Coronavirus made it tough but we keep working remotely with no delays.
September 14, 2015
Many people have bemoaned what they believe to be the negative impacts of social media, blogging, and video games. They believe these things create shorter attention spans, behavioral problems, encourage anti-social behavior, encourage the dissemination of misinformation, and often take the place of healthier pursuits such as exercise or imaginative play. While some of these items are true, there are also educational benefits to each of these when they are utilized correctly. However, recognizing some of these benefits requires rethinking the traditional top down model of distributing information that happens in formal education.
In the traditional educational model, the educator is the holder, distributor, and gatekeeper of information. The decide what information is taught, when it is taught, how it is taught, and they control the conversation. Fortunately, or unfortunately depending on the accuracy of the information and the analytic abilities of the person consuming the information, students can now bypass the gatekeeper and find information on virtually every topic there is. Much of the information that is being consumed is being consumed from social media, and blogs. If educators are willing to be flexible in their roles, this can be used in a beneficial way in the classroom. It just requires changing the instruction model to one that encourages students to research and verify information, then facilitates, guides, and moderates discussion.
Of course, all of the above assumes that the only role a student has to play is receiver and processor of information. The nature of blogs and social media also allows students to be distributors of and contributors to streams of information. Again, this can only be successful if instructors are willing to change their roles slightly to assist and guide in the process of distributing information.
Here are some things that educators can do to encourage healthy consumption, analysis, contribution, and distribution of information.
What happens when you give a student a problem to solve and a piece of paper to write down the solution to that problem? What happens when you give a student a problem to solve and require that they enter their answer on a computer screen? The student solves the problem to the best of their abilities, and then relies on the instructor to tell them if they were right or wrong. It is a binary experience where the student either fails or succeeds, and the assumption is made that the student cares whether or not they fail or succeed. Now, what happens if a problem is introduced through a video game? The student works to solve the problem and they fail. Then, they work to solve the problem again. They fail again, and then adjust their strategy. They figure out where they went wrong and come up with different solutions. The result of this is that they are not only focused on getting the right answer, they are focused on developing problem solving skills. Students who are allowed access to educational video games also benefit from having instructors who are able to monitor and understand their thought process. One of the most compelling things about video games is that they create a personalized experience for the student. This means that the student is not locked into the progress of another student or the teacher's instruction model. It also means that the teacher can step back and coach, encourage, and educate. It means that the teacher can focus on tracking the video game of the student, without without losing focus on other needs.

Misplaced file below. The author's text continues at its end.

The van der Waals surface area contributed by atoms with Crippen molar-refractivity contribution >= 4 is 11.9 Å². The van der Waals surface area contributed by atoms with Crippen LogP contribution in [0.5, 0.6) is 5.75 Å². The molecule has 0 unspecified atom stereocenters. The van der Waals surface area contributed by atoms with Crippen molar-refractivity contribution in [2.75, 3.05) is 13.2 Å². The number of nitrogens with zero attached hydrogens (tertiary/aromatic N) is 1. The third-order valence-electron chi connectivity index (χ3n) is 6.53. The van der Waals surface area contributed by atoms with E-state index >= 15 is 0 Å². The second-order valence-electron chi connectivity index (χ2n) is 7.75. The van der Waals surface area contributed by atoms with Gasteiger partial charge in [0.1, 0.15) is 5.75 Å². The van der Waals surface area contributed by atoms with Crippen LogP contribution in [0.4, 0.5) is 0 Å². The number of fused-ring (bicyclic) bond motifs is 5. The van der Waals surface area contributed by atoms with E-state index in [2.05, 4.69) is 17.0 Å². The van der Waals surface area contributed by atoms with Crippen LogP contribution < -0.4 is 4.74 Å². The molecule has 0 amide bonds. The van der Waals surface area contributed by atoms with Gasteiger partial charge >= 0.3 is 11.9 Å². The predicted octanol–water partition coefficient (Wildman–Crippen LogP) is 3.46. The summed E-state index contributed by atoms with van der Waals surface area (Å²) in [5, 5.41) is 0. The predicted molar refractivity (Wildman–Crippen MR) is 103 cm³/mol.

5 young men begin to play an online video game with one another. Over their headphones, they curse at one another, they. They harass and tease one another. Some of this is good natured, and some isn't. When it is good natured, the level of cooperation and collaboration is amazing. Witnessing kids playing multi-player online games can be absolutely inspirational. They work together, they develop problem solving skills, and they also develop relationships with other kids simply because they are working towards a common goal.
So, what does this mean? This means that even if the use of video games in the classroom are strictly regulated, they can be a beneficial part of the classroom. These games can encourage interest in technology, teamwork, and highly focused thought processes.
Social media gives school staff the opportunity to use social media to help students learn, and establish their identities as students. If social media becomes verboten, it is treated as a pariah in the clas What this means is that instead of becoming a tool to develop conncections with other students, social media is defined as the enemy which must be left outside of the classroom.
This is a shame, because social media can be used as a tool in the classroom to teach manners, compassion, internet safety, communications skills, and other social graces. Unfortunately, teacher and parental biases and poor social media management for children have had a negative impact. This results in the loss of opportunities to use social media in in reasonable way in the classrom.